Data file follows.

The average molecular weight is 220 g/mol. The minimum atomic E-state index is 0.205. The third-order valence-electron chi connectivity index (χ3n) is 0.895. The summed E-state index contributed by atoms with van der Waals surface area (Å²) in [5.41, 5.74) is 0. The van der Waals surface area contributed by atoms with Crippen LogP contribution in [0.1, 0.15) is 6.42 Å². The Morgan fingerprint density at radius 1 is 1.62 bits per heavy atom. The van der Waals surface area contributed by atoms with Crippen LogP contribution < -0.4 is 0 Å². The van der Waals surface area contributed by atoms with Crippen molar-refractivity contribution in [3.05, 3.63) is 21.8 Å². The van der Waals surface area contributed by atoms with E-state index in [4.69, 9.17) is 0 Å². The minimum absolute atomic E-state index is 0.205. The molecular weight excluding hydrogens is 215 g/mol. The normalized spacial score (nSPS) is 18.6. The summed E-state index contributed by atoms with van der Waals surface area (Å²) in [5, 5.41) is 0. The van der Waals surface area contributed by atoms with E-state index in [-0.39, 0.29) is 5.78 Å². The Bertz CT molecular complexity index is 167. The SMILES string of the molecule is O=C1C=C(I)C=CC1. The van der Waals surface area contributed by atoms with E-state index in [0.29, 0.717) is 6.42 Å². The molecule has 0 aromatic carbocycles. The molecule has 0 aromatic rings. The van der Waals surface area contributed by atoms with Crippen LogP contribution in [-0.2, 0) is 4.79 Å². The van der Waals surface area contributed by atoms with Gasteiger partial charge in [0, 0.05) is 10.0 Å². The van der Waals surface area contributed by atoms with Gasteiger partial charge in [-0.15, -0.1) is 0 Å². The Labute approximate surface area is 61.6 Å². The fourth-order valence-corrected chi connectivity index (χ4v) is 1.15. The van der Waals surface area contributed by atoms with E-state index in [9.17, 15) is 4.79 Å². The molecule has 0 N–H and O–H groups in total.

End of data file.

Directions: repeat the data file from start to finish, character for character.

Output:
The average molecular weight is 220 g/mol. The minimum atomic E-state index is 0.205. The third-order valence-electron chi connectivity index (χ3n) is 0.895. The summed E-state index contributed by atoms with van der Waals surface area (Å²) in [5.41, 5.74) is 0. The van der Waals surface area contributed by atoms with Crippen LogP contribution in [0.1, 0.15) is 6.42 Å². The Morgan fingerprint density at radius 1 is 1.62 bits per heavy atom. The van der Waals surface area contributed by atoms with Crippen LogP contribution < -0.4 is 0 Å². The van der Waals surface area contributed by atoms with Crippen molar-refractivity contribution in [3.05, 3.63) is 21.8 Å². The van der Waals surface area contributed by atoms with E-state index in [4.69, 9.17) is 0 Å². The minimum absolute atomic E-state index is 0.205. The molecular weight excluding hydrogens is 215 g/mol. The normalized spacial score (nSPS) is 18.6. The summed E-state index contributed by atoms with van der Waals surface area (Å²) in [5, 5.41) is 0. The van der Waals surface area contributed by atoms with E-state index in [-0.39, 0.29) is 5.78 Å². The Bertz CT molecular complexity index is 167. The SMILES string of the molecule is O=C1C=C(I)C=CC1. The van der Waals surface area contributed by atoms with E-state index in [0.29, 0.717) is 6.42 Å². The molecule has 0 aromatic carbocycles. The molecule has 0 aromatic rings. The van der Waals surface area contributed by atoms with Crippen LogP contribution in [-0.2, 0) is 4.79 Å². The van der Waals surface area contributed by atoms with Gasteiger partial charge in [0, 0.05) is 10.0 Å². The van der Waals surface area contributed by atoms with Gasteiger partial charge in [-0.15, -0.1) is 0 Å². The Labute approximate surface area is 61.6 Å². The fourth-order valence-corrected chi connectivity index (χ4v) is 1.15. The van der Waals surface area contributed by atoms with E-state index in [9.17, 15) is 4.79 Å². The molecule has 0 N–H and O–H groups in total.